Sunday, June 12, 2011


Recent economic news about the problem brewing of a "Lost Generation" prompts me to write on a subject which I have been contemplating for some time now - or is at least closely related thereto. The problem, as described in some detail here and here, that the older generation of workers in this country isn't going anywhere - thus "plugging the system" and not leaving any job openings for the youngest (entry level) generation.

It is time to examine the whole concept of retirement - or at least the modern version. It is obviously understandable that as we age, our abilities change, especially in more physical endeavors. Yet that would seem to lead on toward changing jobs over a lifetime - not quitting entirely. But what has developed in the US (at least) is the idea that, in the middle of a productive life, one should just give up and enjoy 100% leisure for the remaining part of your life. Worse yet, given modern life spans and pension plans, that may amount to 25% or more of a productive life. This leads to things like the "30 and out" process I see among some colleagues, wherein, having finished college at - say - age 22, they put in their 30 years and at the ripe old age of 52 years old, retire and spend the next 30-plus years doing nothing other than "killing time" and playing.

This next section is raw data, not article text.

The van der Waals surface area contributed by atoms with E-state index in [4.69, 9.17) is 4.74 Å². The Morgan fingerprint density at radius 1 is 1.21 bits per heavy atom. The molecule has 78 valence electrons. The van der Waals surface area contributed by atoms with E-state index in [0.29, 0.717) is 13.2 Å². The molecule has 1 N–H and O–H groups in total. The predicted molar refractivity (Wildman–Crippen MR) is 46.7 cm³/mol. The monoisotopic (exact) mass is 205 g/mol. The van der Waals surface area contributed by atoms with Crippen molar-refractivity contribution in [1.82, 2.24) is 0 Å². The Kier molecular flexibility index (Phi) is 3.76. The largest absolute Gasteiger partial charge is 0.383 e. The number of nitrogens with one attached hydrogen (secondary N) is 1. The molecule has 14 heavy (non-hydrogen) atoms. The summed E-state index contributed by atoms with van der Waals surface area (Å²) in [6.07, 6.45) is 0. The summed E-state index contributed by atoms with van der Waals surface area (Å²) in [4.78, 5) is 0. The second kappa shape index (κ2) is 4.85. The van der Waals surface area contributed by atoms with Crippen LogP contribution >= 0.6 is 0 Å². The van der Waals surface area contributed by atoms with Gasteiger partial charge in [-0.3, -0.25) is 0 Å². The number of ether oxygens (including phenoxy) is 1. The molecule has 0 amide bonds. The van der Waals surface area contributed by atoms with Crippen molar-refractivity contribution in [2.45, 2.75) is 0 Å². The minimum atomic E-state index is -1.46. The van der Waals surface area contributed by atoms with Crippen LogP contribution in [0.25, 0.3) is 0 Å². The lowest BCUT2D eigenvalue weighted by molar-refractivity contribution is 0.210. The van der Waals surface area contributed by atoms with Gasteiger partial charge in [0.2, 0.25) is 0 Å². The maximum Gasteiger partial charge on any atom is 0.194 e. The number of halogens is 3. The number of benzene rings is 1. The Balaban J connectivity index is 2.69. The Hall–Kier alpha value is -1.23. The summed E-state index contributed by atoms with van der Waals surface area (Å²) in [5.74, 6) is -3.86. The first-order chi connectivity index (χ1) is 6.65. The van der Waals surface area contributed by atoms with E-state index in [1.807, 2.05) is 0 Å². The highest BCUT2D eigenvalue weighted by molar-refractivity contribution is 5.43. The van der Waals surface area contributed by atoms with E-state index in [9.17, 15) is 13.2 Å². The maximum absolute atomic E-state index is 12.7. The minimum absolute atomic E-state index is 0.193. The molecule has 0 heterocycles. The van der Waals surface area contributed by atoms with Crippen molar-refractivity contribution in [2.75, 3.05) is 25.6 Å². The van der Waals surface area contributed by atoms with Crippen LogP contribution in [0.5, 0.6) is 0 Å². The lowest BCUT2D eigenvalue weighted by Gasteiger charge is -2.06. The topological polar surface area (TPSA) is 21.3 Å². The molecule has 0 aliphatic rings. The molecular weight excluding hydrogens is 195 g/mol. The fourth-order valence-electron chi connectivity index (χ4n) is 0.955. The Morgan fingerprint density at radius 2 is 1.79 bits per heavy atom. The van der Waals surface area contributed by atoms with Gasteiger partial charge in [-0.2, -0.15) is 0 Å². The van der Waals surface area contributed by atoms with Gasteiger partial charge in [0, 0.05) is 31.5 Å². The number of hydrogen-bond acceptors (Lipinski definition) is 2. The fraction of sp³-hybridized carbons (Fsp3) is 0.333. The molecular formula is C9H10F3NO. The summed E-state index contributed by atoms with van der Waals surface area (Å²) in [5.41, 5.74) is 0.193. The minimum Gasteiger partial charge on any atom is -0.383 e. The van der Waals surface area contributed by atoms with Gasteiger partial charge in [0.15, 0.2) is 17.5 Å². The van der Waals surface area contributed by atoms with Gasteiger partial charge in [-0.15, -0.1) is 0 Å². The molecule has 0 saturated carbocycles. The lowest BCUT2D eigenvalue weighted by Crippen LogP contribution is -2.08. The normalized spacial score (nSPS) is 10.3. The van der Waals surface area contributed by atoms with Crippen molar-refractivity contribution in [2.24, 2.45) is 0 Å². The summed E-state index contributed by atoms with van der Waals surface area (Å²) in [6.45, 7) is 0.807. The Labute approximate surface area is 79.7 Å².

Any objective reading of the situation has to show the insanity and absurdity of such an arrangement. First, in many fields, the 50-some years old are the best, most educated, valuable part of a work force. To take a 55 year old engineer, or manager, or teacher, etc. and put them "out to pasture" is to discard 15 years of their most knowledgable, productive time. To be replaced by a 20-something "greenhorn" who will need years of learning to be as productive as the old-timer they replaced.

Economically speaking, a society - or civilization - cannot succeed where one fourth of the productive value of each (or most) member is simply discarded. It unsustainable - period. THe only reason is has worked out this way for the past two generations is that they have been the beneficiaries of the unbelievable economic growth and thrift which was produced by their ancestors in the past 100 years. They are the ones who have been standing on the shoulders of giants. But as the markets tank and the economy stagnates that model simply no longer works. This system will have to be discarded - sooner rather than later. And when, here in the United States, millions of "baby boomers" are facing the reality that they may actually have to work years longer than they thought, sooner may actually be now.

The tantalizing side story is centered around the fact that the "boomers" are completely oblivious to the fact that they ARE "standing on the shoulders of giants". They think THEY did it all! And more than anything, that reality, which they by-and-large refuse to face is about to be thrust upon them - aggressively - by the generation under 40 who are about to refuse to "pay the freight" for their insanely wealthy parent's generation. I may be wrong - and I hope that I am - but this is going to get ugly.

No comments: